COP26 has wrapped. What’s next for finance and climate equity?
A policy perspective
As COP26 closed, the International Energy Agency released its assessment of what the conference’s progress on climate action could mean for the planet. It estimated that the pledges made leading up to and during COP26 could hold temperature rise to 1.8°C—just 0.3°C above the Paris Agreement target of 1.5°C—assuming, of course, that the commitments are met. Many raised concerns that paper commitments will not be fully realized. Overall, conversations yielded thoughtful provocations about the path forward and a long to-do list for leaders in the years and decades ahead.
At the start of COP26, Deloitte identified two areas that business leaders should watch closely: mobilizing finance to fund climate action and ensuring climate equity. Over the twelve days that followed, there were advances on both fronts:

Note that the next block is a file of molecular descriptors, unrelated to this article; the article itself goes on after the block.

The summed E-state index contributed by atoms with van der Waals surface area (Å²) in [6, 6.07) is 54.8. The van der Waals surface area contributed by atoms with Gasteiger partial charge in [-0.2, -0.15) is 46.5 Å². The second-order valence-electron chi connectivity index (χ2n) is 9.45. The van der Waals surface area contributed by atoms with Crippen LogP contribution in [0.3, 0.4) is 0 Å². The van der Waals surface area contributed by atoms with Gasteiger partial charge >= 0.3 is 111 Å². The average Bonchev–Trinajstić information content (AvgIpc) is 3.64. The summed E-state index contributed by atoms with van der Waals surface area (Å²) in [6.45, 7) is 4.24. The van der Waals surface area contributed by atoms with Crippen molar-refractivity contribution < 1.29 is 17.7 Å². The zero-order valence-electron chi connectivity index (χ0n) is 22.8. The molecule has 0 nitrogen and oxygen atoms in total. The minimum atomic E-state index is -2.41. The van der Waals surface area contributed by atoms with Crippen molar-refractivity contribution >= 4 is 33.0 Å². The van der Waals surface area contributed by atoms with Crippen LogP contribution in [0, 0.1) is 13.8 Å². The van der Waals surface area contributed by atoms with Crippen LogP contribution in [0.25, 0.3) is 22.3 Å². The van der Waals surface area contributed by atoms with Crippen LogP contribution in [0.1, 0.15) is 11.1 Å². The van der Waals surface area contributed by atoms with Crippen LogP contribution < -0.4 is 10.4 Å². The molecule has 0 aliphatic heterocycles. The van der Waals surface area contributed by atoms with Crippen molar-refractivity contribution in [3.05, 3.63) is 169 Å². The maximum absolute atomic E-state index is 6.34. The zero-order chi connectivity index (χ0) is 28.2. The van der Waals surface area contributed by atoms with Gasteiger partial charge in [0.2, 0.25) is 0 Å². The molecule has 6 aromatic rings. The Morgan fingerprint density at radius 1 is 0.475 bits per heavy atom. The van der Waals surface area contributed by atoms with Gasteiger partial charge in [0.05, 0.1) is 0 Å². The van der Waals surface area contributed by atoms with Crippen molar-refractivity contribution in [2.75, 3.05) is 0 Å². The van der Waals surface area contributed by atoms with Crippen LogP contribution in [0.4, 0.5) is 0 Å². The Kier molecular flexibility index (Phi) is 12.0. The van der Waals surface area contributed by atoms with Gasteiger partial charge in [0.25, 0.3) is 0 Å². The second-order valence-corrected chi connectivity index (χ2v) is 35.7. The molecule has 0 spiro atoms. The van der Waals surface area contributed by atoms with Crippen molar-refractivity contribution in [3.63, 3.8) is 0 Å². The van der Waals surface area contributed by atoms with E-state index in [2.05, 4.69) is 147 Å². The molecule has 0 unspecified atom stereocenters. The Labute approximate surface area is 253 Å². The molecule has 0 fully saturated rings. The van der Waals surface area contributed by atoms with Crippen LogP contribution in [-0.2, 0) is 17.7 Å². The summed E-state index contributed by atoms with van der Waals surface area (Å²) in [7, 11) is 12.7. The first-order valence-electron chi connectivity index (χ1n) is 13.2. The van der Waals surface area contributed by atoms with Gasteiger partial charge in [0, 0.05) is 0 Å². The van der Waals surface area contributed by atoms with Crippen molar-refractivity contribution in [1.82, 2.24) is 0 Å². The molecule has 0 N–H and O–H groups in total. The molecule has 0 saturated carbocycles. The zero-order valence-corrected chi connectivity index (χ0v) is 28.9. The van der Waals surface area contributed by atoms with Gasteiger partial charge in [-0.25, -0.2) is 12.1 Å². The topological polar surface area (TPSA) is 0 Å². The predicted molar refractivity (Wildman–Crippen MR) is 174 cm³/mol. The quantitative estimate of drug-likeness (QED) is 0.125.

- UN Special Envoy for Climate Action and Finance Mark Carney announced accomplishments and renewed commitments of the Glasgow Financial Alliance for Net Zero (GFANZ), a coalition of more than 450 banks, insurers, and asset managers representing over US$130 trillion of private capital that committed to building net-zero economies.
- At least 26 countries joined a fossil fuel pledge to end the public financing of overseas oil, gas, and coal projects by the end of 2022.
- The Global Energy Alliance for People and the Planet was launched to tackle access to renewable energy across Africa, Asia, and Latin America.15 countries and the European Union signed a Just Transition Declaration, pledging to “ensure that no one is left behind in the transition to a net-zero and climate resilient future”.
- The WeMeanBusiness Coalition announced that more than 200 companies have now committed to a “just and climate resilient net-zero economy” by 2040.